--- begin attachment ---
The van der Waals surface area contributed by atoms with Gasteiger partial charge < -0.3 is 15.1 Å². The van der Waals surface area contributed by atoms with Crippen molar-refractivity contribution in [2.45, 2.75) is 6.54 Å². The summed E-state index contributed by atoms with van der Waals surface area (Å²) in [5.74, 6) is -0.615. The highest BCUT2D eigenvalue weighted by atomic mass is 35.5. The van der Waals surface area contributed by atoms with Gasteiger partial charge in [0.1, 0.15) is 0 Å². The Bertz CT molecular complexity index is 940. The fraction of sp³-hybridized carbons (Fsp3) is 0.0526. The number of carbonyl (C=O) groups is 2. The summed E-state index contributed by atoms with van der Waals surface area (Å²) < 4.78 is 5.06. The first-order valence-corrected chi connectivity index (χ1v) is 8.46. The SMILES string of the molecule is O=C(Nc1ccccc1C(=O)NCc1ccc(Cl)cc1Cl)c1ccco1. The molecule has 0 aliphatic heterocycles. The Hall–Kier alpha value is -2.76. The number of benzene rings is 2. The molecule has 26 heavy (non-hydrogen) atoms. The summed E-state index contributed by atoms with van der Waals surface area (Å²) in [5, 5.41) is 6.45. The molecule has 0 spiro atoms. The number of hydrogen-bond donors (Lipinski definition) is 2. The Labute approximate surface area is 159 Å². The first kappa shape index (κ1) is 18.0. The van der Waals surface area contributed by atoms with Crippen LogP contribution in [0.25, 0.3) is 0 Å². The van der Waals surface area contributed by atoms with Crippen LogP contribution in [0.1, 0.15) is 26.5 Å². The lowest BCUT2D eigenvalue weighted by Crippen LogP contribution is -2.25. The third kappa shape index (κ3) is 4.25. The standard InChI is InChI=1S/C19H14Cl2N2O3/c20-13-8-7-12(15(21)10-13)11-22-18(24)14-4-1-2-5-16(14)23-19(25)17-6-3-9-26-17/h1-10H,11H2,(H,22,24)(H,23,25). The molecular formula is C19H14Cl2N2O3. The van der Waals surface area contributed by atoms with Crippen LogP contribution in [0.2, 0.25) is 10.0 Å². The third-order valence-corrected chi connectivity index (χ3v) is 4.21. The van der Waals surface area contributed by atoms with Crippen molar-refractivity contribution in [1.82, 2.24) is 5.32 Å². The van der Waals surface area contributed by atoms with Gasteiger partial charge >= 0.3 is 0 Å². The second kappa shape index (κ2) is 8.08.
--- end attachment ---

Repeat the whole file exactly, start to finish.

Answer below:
The van der Waals surface area contributed by atoms with Gasteiger partial charge < -0.3 is 15.1 Å². The van der Waals surface area contributed by atoms with Crippen molar-refractivity contribution in [2.45, 2.75) is 6.54 Å². The summed E-state index contributed by atoms with van der Waals surface area (Å²) in [5.74, 6) is -0.615. The highest BCUT2D eigenvalue weighted by atomic mass is 35.5. The van der Waals surface area contributed by atoms with Gasteiger partial charge in [0.1, 0.15) is 0 Å². The Bertz CT molecular complexity index is 940. The fraction of sp³-hybridized carbons (Fsp3) is 0.0526. The number of carbonyl (C=O) groups is 2. The summed E-state index contributed by atoms with van der Waals surface area (Å²) < 4.78 is 5.06. The first-order valence-corrected chi connectivity index (χ1v) is 8.46. The SMILES string of the molecule is O=C(Nc1ccccc1C(=O)NCc1ccc(Cl)cc1Cl)c1ccco1. The molecule has 0 aliphatic heterocycles. The Hall–Kier alpha value is -2.76. The number of benzene rings is 2. The molecule has 26 heavy (non-hydrogen) atoms. The summed E-state index contributed by atoms with van der Waals surface area (Å²) in [5, 5.41) is 6.45. The molecule has 0 spiro atoms. The number of hydrogen-bond donors (Lipinski definition) is 2. The Labute approximate surface area is 159 Å². The first kappa shape index (κ1) is 18.0. The van der Waals surface area contributed by atoms with Crippen LogP contribution in [0.25, 0.3) is 0 Å². The van der Waals surface area contributed by atoms with Crippen LogP contribution in [0.1, 0.15) is 26.5 Å². The lowest BCUT2D eigenvalue weighted by Crippen LogP contribution is -2.25. The third kappa shape index (κ3) is 4.25. The standard InChI is InChI=1S/C19H14Cl2N2O3/c20-13-8-7-12(15(21)10-13)11-22-18(24)14-4-1-2-5-16(14)23-19(25)17-6-3-9-26-17/h1-10H,11H2,(H,22,24)(H,23,25). The molecular formula is C19H14Cl2N2O3. The van der Waals surface area contributed by atoms with Crippen LogP contribution in [0.2, 0.25) is 10.0 Å². The third-order valence-corrected chi connectivity index (χ3v) is 4.21. The van der Waals surface area contributed by atoms with Crippen molar-refractivity contribution in [1.82, 2.24) is 5.32 Å². The van der Waals surface area contributed by atoms with Gasteiger partial charge >= 0.3 is 0 Å². The second kappa shape index (κ2) is 8.08.